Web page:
It’s an easy time to be demoralized if you’re a House Democrat.
House Republicans have their biggest majority since 1930, and the GOP just claimed the Senate.
U.S. Rep. Hank Johnson of Lithonia sits in a safe district, but last year he had to beat back a stiff primary challenge premised on the notion that Johnson is inarticulate and therefore ineffective. In some corners he will never live down what he called a botched committee hearing joke about whether the island of Guam could tip over.
Yet at the dawn of the 114th Congress, Johnson is dropping a flurry of bills on the House Judiciary Committee. The bills are mostly long shots — as anything piloted by a House Democrat would be — but Johnson has positioned himself as a key legislative arm of the “Black Lives Matter” protest movement, following the recent deaths of black men at the hands of police.
Johnson will soon reintroduce a trio of bills he pushed late last year. The first was a much-discussed restriction on local police departments’ ability to get military surplus, banning some high-grade material and requiring local civilian authorities to authorize such purchases.
A second Johnson bill would require a special prosecutor to examine in a public court hearing whether charges should be brought when a law enforcement officer kills someone, which Johnson said would “add a layer of accountability.” This would take the cases out of the hands of local prosecutors who critics allege are too cozy with police and blame for grand juries’ unwillingness to bring charges in the deaths of Michael Brown in Ferguson, Mo., and Eric Garner in New York City.
Johnson also would allow the Department of Justice to conduct murder investigations in such cases, instead of examining civil rights violations — which have a high standard of proof.
Johnson did have some GOP allies on the military surplus effort, including U.S. Sen. Rand Paul, R-Ky., a likely presidential contender. No Republicans signed onto the special prosecutor or federal murder charge bills when Johnson introduced them in the final days of the last Congress.
The House Judiciary Committee won’t comment on bills that aren’t yet in its hopper, but Johnson is not counting on a swift embrace.
“Well, we’re going to continue to push to generate co-sponsors, and that in and of itself creates momentum for the bills to rise to the level of a subcommittee hearing and then a full committee hearing for markup of that legislation,” Johnson said. “So we’ve got a lot of work to do, and we look forward over the next two years to be successful.”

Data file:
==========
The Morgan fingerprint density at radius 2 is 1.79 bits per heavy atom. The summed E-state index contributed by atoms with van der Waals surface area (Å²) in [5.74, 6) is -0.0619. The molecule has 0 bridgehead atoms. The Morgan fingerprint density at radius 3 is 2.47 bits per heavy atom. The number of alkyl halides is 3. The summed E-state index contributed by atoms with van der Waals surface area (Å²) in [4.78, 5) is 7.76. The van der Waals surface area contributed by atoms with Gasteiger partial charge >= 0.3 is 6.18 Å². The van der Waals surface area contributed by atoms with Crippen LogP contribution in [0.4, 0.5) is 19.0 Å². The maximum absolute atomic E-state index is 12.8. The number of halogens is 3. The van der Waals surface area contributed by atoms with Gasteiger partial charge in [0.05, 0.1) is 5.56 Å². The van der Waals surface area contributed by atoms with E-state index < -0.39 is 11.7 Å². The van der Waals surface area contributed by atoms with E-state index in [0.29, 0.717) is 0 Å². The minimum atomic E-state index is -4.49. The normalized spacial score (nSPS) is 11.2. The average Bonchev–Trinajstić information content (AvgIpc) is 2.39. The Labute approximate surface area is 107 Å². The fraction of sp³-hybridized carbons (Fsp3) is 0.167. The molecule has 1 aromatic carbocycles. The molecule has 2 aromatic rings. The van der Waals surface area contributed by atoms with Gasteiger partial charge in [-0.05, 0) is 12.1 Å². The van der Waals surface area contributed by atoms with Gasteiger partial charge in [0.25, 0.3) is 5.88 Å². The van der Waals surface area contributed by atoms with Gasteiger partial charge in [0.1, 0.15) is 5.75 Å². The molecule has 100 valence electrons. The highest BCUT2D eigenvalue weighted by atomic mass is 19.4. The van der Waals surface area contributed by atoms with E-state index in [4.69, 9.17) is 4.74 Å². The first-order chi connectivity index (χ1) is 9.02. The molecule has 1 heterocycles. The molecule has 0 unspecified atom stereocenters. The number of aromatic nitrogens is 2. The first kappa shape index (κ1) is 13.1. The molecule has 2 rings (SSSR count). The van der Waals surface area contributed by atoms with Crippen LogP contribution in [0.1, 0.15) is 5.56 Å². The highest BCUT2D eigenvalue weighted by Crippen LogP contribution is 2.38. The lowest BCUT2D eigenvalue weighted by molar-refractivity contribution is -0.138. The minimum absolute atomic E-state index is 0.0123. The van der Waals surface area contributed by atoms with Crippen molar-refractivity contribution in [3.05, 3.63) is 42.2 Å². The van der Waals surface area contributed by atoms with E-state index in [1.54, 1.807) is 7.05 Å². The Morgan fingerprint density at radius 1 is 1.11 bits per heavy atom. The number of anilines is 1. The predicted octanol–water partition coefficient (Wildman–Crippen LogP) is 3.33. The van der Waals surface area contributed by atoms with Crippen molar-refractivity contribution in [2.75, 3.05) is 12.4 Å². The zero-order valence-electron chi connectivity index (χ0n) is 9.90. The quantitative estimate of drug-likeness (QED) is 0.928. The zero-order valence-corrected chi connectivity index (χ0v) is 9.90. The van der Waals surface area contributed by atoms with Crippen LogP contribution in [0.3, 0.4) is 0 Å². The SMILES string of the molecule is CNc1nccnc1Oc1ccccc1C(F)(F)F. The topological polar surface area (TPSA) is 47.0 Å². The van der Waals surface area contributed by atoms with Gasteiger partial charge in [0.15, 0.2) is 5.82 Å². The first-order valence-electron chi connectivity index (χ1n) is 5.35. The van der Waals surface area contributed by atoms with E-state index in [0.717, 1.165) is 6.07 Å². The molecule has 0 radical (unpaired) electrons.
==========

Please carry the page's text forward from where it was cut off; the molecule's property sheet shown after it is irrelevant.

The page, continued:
Law enforcement groups — from sheriffs to police chiefs to the rank-and-file officers — lined up against the proposals.
The manhunt for the Boston Marathon bombers proved the need for military-grade equipment for law enforcement, said Bill Johnson, the executive director of the National Association of Police Organizations. He called the special prosecutor idea “bogus” for remaking the grand jury process because “you don’t like the result.” Bill Johnson added that the Justice Department does not need additional authority to investigate murders.
Hank Johnson does not garner the attention of some more high-profile members of the Congressional Black Caucus, but his bills have positioned him as perhaps law enforcement groups’ biggest post-Ferguson legislative foil.
“If not unique, he’s one of the few who in the face of all that (opposition) doesn’t seem to acknowledge the legitimate concerns with his proposals,” Bill Johnson said, “and just keeps plowing ahead with them.”
And he intends to keep plowing, despite the odds.
The permanent campaign
U.S. Rep. Rick Allen, an Evans Republican, had a spring in his step Tuesday on his first day on the job, and he seemed like a guy who really gets a kick out of being a congressman.
The construction business owner upended U.S. Rep. John Barrow, an Augusta Democrat, in Georgia’s only competitive House district. And as he talked about his early experiences, he sounded like he was still on the trail, lobbing attacks at Barrow.
“This district hasn’t really had our congressman since (Evans Republican) Charlie Norwood,” Allen said as he walked through the basement of a U.S. House office building. “I don’t know how you move into a district and you’re their congressman. I’ve been there 37 years.”
Allen also pointed out that Barrow sold his house to move home to Athens. Redistricting had forced him to move to Savannah then Augusta to remain in the 12th District.
Perhaps Allen is worried about a rematch, though Barrow’s real estate moves would indicate otherwise. Some Georgia Democrats are likely to woo Barrow to run for statewide office, but he’s been silent about post-Congress plans so far.
Vote of the week
The U.S. House voted, 266-153, to force the Obama administration to approve the Keystone XL pipeline.
Yes – Rick Allen, R-Evans; Sanford Bishop, D-Albany; Buddy Carter, R-Pooler; Doug Collins, R-Gainesville; Tom Graves, R-Ranger; Jody Hice, R-Monroe; Barry Loudermilk, R-Cassville; Tom Price, R-Roswell; Austin Scott, R-Tifton; David Scott, D-Atlanta; Lynn Westmoreland, R-Coweta County; Rob Woodall, R-Lawrenceville.
No – Hank Johnson, D-Lithonia; John Lewis, D-Atlanta.
Support real journalism. Support local journalism. Subscribe to The Atlanta Journal-Constitution today. See offers.
Your subscription to the Atlanta Journal-Constitution funds in-depth reporting and investigations that keep you informed. Thank you for supporting real journalism.